I will leave you to determine how far apart these ambitions are and how much further on the thinking has developed.What can be confirmed though is the commitment of the Sheffield First Environment Partnership in that 2009 paper “to meeting bi-monthly and monitoring progress on the strategy at each meeting, with an annual report and review session with key stakeholders”. There is an apparent lack of governance and ownership over the next steps for the Commitment although the report does say”:

The council will develop a city-wide implementation strategy having allowed time for different sector responses arising from the consultation.

The report comes at an interesting time for the city. Its development has come at a time when the resources available within the City Council are at an all time low. 10 years ago, as Head of Environmental Strategy, I had a team of 8 officers in place to develop the City’s Environmental Excellence Strategy. Today, there are no members of staff identified to deliver this piece of work. They have all been allowed to leave or take on other roles as austerity bites and the Council’s commitment to this agenda wanes. If the City Council is to resource the development of an implementation strategy and monitor it serious consideration is needed about the resource needed to do that and the governance and oversight of it. It wont be enough to leave this to the Council, of course. The launch of the Commitment is a ‘Call to Action’ and needs the commitment, motivation, costs and benefits to be owned by more than the City Council. What role is there here for Sheffield First, the Sheffield City Region, the Chamber of Commerce, the universities and colleges in the city?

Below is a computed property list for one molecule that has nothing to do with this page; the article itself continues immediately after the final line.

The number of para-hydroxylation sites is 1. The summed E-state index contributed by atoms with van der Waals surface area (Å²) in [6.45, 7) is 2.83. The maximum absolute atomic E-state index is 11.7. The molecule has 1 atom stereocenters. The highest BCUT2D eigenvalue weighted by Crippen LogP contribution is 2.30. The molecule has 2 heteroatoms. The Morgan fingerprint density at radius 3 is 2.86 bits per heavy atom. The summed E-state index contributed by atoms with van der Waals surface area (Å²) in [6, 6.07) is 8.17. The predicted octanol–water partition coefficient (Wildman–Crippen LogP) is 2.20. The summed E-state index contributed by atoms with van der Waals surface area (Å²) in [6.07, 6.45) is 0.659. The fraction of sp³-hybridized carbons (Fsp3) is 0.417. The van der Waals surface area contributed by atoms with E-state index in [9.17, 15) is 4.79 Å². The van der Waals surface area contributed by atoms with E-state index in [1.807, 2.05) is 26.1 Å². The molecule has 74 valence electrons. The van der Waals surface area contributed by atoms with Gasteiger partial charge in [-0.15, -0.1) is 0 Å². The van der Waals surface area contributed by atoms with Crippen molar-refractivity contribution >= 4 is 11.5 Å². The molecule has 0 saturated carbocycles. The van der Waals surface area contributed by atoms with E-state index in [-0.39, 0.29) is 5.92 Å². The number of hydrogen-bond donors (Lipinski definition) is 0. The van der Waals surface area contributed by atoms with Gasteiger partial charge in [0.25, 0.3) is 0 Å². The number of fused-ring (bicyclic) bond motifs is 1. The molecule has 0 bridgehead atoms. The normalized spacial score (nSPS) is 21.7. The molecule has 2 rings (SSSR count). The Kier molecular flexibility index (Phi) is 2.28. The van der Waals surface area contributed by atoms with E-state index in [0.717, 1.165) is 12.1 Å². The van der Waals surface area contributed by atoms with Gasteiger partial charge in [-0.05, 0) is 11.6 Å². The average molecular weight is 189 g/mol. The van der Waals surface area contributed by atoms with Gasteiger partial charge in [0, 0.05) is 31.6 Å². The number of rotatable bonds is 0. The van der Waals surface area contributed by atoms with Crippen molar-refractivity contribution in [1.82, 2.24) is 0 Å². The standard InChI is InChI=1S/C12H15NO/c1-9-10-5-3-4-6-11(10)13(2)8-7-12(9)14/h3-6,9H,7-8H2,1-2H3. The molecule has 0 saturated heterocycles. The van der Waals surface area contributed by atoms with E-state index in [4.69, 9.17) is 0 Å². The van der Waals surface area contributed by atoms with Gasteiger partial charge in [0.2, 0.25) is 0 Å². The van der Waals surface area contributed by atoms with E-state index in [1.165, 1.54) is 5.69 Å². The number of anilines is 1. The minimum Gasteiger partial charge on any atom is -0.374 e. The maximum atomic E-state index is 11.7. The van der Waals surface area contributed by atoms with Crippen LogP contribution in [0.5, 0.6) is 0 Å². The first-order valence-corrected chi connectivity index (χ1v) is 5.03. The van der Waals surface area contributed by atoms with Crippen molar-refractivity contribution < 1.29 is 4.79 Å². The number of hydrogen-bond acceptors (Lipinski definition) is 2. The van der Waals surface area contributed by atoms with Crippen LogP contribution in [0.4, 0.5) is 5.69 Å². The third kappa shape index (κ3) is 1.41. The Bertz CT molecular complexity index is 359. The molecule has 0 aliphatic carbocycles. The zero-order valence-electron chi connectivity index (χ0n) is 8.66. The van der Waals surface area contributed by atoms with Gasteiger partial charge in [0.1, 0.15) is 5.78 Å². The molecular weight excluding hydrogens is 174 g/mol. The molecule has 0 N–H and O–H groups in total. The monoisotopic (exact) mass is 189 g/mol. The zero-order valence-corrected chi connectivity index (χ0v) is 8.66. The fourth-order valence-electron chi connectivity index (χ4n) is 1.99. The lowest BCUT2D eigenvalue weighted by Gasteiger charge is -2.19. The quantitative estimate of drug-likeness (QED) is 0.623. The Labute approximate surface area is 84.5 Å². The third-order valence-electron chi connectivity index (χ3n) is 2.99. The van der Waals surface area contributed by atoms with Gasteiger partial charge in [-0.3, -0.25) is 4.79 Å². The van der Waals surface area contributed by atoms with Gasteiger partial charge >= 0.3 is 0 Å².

As a resident of Sheffield I value the quality of the local environment. It was important to me in choosing a city to locate to and live in. I love the green spaces, the wildlife, the open moorlands that give peace and tranquility. I enjoy the parks that give green lungs to our city and provide enviable places to relax, socialise and enjoy time with friends and family.

I also recognise the city can, and should, make a meaningful contribution to the global agenda too. It can only do that by making bigger, bolder contributions which appear missing from the Commitment. The opportunity to develop citizens of the city through our schools to understand sustainability, climate change, the global ecosystem would help ensure future generations do not repeat the mistakes of the past. To build on the excellence that both Sheffield’s universities offer in this area would further contribute as graduates take that learning to the workplace, or develop new technologies, products and materials for global market places. It’s pleasing then, to see, mention of the Centre for Climate Change Mitigation at The University of Sheffield mentioned.